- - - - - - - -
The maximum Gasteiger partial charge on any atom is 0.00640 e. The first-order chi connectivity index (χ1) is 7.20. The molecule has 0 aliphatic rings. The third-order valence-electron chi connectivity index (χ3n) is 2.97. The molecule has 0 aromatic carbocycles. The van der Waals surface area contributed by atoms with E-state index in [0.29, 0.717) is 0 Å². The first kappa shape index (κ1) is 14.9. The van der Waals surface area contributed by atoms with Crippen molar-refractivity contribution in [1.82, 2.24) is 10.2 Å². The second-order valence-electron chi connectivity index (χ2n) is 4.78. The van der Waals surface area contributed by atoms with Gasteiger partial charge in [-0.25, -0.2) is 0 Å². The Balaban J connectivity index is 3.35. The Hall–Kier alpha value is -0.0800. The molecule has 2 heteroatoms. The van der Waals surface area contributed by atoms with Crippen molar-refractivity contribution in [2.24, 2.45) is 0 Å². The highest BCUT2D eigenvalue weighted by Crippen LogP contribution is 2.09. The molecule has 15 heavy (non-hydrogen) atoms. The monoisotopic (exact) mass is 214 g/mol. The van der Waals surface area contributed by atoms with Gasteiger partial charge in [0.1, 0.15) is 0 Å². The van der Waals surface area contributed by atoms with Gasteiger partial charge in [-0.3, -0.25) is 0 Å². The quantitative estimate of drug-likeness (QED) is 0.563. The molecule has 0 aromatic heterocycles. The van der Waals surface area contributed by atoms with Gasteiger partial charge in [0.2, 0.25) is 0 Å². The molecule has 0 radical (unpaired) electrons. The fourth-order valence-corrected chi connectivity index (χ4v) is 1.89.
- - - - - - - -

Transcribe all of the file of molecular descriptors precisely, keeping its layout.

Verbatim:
The maximum Gasteiger partial charge on any atom is 0.00640 e. The first-order chi connectivity index (χ1) is 7.20. The molecule has 0 aliphatic rings. The third-order valence-electron chi connectivity index (χ3n) is 2.97. The molecule has 0 aromatic carbocycles. The van der Waals surface area contributed by atoms with E-state index in [0.29, 0.717) is 0 Å². The first kappa shape index (κ1) is 14.9. The van der Waals surface area contributed by atoms with Crippen molar-refractivity contribution in [1.82, 2.24) is 10.2 Å². The second-order valence-electron chi connectivity index (χ2n) is 4.78. The van der Waals surface area contributed by atoms with Gasteiger partial charge in [-0.25, -0.2) is 0 Å². The Balaban J connectivity index is 3.35. The Hall–Kier alpha value is -0.0800. The molecule has 2 heteroatoms. The van der Waals surface area contributed by atoms with Crippen molar-refractivity contribution in [2.24, 2.45) is 0 Å². The highest BCUT2D eigenvalue weighted by Crippen LogP contribution is 2.09. The molecule has 15 heavy (non-hydrogen) atoms. The monoisotopic (exact) mass is 214 g/mol. The van der Waals surface area contributed by atoms with Gasteiger partial charge in [0.1, 0.15) is 0 Å². The van der Waals surface area contributed by atoms with Gasteiger partial charge in [-0.3, -0.25) is 0 Å². The quantitative estimate of drug-likeness (QED) is 0.563. The molecule has 0 aromatic heterocycles. The van der Waals surface area contributed by atoms with Gasteiger partial charge in [0.2, 0.25) is 0 Å². The molecule has 0 radical (unpaired) electrons. The fourth-order valence-corrected chi connectivity index (χ4v) is 1.89.